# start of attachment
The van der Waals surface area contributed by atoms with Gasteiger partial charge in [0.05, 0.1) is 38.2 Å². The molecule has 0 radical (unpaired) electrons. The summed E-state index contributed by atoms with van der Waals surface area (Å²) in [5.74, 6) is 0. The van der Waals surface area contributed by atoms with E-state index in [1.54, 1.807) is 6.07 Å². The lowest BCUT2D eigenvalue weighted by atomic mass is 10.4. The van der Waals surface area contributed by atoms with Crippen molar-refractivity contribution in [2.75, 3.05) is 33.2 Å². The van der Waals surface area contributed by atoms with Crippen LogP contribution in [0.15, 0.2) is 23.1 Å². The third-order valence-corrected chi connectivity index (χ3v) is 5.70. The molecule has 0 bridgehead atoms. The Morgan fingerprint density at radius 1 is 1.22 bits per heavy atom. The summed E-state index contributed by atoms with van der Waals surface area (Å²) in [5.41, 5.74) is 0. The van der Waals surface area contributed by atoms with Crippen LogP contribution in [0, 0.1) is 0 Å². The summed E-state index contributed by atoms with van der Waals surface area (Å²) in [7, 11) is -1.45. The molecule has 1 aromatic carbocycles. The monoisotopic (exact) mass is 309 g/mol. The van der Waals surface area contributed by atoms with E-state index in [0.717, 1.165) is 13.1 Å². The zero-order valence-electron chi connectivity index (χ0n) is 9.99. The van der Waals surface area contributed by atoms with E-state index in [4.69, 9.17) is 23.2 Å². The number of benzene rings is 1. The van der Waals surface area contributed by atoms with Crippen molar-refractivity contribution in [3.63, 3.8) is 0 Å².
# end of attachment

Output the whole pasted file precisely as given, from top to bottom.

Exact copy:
The van der Waals surface area contributed by atoms with Gasteiger partial charge in [0.05, 0.1) is 38.2 Å². The molecule has 0 radical (unpaired) electrons. The summed E-state index contributed by atoms with van der Waals surface area (Å²) in [5.74, 6) is 0. The van der Waals surface area contributed by atoms with E-state index in [1.54, 1.807) is 6.07 Å². The lowest BCUT2D eigenvalue weighted by atomic mass is 10.4. The van der Waals surface area contributed by atoms with Crippen molar-refractivity contribution in [2.75, 3.05) is 33.2 Å². The van der Waals surface area contributed by atoms with Crippen LogP contribution in [0.15, 0.2) is 23.1 Å². The third-order valence-corrected chi connectivity index (χ3v) is 5.70. The molecule has 0 bridgehead atoms. The Morgan fingerprint density at radius 1 is 1.22 bits per heavy atom. The summed E-state index contributed by atoms with van der Waals surface area (Å²) in [5.41, 5.74) is 0. The van der Waals surface area contributed by atoms with Crippen LogP contribution in [0, 0.1) is 0 Å². The summed E-state index contributed by atoms with van der Waals surface area (Å²) in [7, 11) is -1.45. The molecule has 1 aromatic carbocycles. The monoisotopic (exact) mass is 309 g/mol. The van der Waals surface area contributed by atoms with E-state index in [0.717, 1.165) is 13.1 Å². The zero-order valence-electron chi connectivity index (χ0n) is 9.99. The van der Waals surface area contributed by atoms with E-state index in [4.69, 9.17) is 23.2 Å². The number of benzene rings is 1. The van der Waals surface area contributed by atoms with Crippen molar-refractivity contribution in [3.63, 3.8) is 0 Å².